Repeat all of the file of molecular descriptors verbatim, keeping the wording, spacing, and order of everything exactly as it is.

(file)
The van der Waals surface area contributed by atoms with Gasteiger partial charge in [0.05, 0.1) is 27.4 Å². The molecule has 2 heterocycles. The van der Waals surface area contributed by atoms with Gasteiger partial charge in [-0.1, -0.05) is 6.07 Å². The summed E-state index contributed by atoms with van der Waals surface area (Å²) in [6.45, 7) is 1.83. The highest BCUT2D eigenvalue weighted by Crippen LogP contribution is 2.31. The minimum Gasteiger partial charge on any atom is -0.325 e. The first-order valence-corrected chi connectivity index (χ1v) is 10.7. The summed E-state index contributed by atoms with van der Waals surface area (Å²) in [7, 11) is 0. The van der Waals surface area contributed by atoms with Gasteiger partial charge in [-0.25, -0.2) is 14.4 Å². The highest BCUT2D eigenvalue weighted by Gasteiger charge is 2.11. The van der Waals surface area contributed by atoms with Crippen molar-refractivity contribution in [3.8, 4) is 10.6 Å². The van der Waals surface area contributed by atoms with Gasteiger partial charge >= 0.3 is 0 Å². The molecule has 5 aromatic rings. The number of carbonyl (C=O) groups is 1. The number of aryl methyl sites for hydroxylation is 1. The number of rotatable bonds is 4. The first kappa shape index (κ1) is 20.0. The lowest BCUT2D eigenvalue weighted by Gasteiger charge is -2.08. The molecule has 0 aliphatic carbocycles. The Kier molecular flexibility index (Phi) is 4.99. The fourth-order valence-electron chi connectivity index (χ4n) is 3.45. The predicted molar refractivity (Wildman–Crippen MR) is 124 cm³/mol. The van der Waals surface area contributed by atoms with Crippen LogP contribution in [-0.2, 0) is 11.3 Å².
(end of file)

The van der Waals surface area contributed by atoms with Gasteiger partial charge in [0.05, 0.1) is 27.4 Å². The molecule has 2 heterocycles. The van der Waals surface area contributed by atoms with Gasteiger partial charge in [-0.1, -0.05) is 6.07 Å². The summed E-state index contributed by atoms with van der Waals surface area (Å²) in [6.45, 7) is 1.83. The highest BCUT2D eigenvalue weighted by Crippen LogP contribution is 2.31. The minimum Gasteiger partial charge on any atom is -0.325 e. The first-order valence-corrected chi connectivity index (χ1v) is 10.7. The summed E-state index contributed by atoms with van der Waals surface area (Å²) in [7, 11) is 0. The van der Waals surface area contributed by atoms with Gasteiger partial charge in [-0.25, -0.2) is 14.4 Å². The highest BCUT2D eigenvalue weighted by Gasteiger charge is 2.11. The van der Waals surface area contributed by atoms with Crippen molar-refractivity contribution in [3.8, 4) is 10.6 Å². The van der Waals surface area contributed by atoms with Gasteiger partial charge >= 0.3 is 0 Å². The molecule has 5 aromatic rings. The number of carbonyl (C=O) groups is 1. The number of aryl methyl sites for hydroxylation is 1. The number of rotatable bonds is 4. The first kappa shape index (κ1) is 20.0. The lowest BCUT2D eigenvalue weighted by Gasteiger charge is -2.08. The molecule has 0 aliphatic carbocycles. The Kier molecular flexibility index (Phi) is 4.99. The fourth-order valence-electron chi connectivity index (χ4n) is 3.45. The predicted molar refractivity (Wildman–Crippen MR) is 124 cm³/mol. The van der Waals surface area contributed by atoms with Crippen LogP contribution in [-0.2, 0) is 11.3 Å².